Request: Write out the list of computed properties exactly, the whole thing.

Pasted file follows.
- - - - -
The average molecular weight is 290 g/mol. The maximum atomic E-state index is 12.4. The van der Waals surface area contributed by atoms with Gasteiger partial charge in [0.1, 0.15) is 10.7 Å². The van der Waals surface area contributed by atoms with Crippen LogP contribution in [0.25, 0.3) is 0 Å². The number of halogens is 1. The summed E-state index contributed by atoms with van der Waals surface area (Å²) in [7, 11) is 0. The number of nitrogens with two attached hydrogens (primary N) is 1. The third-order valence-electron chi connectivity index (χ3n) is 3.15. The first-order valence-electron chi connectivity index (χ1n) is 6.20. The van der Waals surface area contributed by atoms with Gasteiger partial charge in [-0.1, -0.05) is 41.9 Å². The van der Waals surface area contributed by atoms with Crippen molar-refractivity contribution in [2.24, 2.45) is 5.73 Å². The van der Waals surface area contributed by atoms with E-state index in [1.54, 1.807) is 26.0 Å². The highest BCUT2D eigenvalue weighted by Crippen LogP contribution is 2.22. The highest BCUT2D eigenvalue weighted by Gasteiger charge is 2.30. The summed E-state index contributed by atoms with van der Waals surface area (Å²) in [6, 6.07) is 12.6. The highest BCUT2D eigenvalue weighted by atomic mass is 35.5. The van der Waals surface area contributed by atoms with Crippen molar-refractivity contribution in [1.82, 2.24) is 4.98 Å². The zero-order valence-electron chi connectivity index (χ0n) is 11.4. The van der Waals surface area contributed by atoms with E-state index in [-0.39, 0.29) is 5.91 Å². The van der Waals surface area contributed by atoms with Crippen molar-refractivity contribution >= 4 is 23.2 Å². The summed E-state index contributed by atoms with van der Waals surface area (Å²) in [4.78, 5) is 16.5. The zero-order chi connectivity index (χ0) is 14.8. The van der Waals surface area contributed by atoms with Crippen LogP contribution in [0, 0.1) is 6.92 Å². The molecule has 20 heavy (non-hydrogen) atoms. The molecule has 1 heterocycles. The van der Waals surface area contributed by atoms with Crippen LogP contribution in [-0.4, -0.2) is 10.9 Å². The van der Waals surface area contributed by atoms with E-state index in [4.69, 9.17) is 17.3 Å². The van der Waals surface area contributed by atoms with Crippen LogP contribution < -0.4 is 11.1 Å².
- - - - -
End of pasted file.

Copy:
The average molecular weight is 290 g/mol. The maximum atomic E-state index is 12.4. The van der Waals surface area contributed by atoms with Gasteiger partial charge in [0.1, 0.15) is 10.7 Å². The van der Waals surface area contributed by atoms with Crippen LogP contribution in [0.25, 0.3) is 0 Å². The number of halogens is 1. The summed E-state index contributed by atoms with van der Waals surface area (Å²) in [7, 11) is 0. The number of nitrogens with two attached hydrogens (primary N) is 1. The third-order valence-electron chi connectivity index (χ3n) is 3.15. The first-order valence-electron chi connectivity index (χ1n) is 6.20. The van der Waals surface area contributed by atoms with Gasteiger partial charge in [-0.1, -0.05) is 41.9 Å². The van der Waals surface area contributed by atoms with Crippen molar-refractivity contribution in [2.24, 2.45) is 5.73 Å². The van der Waals surface area contributed by atoms with E-state index in [1.54, 1.807) is 26.0 Å². The highest BCUT2D eigenvalue weighted by Crippen LogP contribution is 2.22. The highest BCUT2D eigenvalue weighted by Gasteiger charge is 2.30. The summed E-state index contributed by atoms with van der Waals surface area (Å²) in [6, 6.07) is 12.6. The highest BCUT2D eigenvalue weighted by atomic mass is 35.5. The van der Waals surface area contributed by atoms with Crippen molar-refractivity contribution in [1.82, 2.24) is 4.98 Å². The zero-order valence-electron chi connectivity index (χ0n) is 11.4. The van der Waals surface area contributed by atoms with E-state index in [-0.39, 0.29) is 5.91 Å². The van der Waals surface area contributed by atoms with Crippen molar-refractivity contribution >= 4 is 23.2 Å². The summed E-state index contributed by atoms with van der Waals surface area (Å²) in [4.78, 5) is 16.5. The zero-order chi connectivity index (χ0) is 14.8. The van der Waals surface area contributed by atoms with Crippen LogP contribution in [0, 0.1) is 6.92 Å². The molecule has 20 heavy (non-hydrogen) atoms. The molecule has 1 heterocycles. The van der Waals surface area contributed by atoms with Crippen LogP contribution in [-0.4, -0.2) is 10.9 Å². The van der Waals surface area contributed by atoms with E-state index in [4.69, 9.17) is 17.3 Å². The van der Waals surface area contributed by atoms with Crippen LogP contribution < -0.4 is 11.1 Å².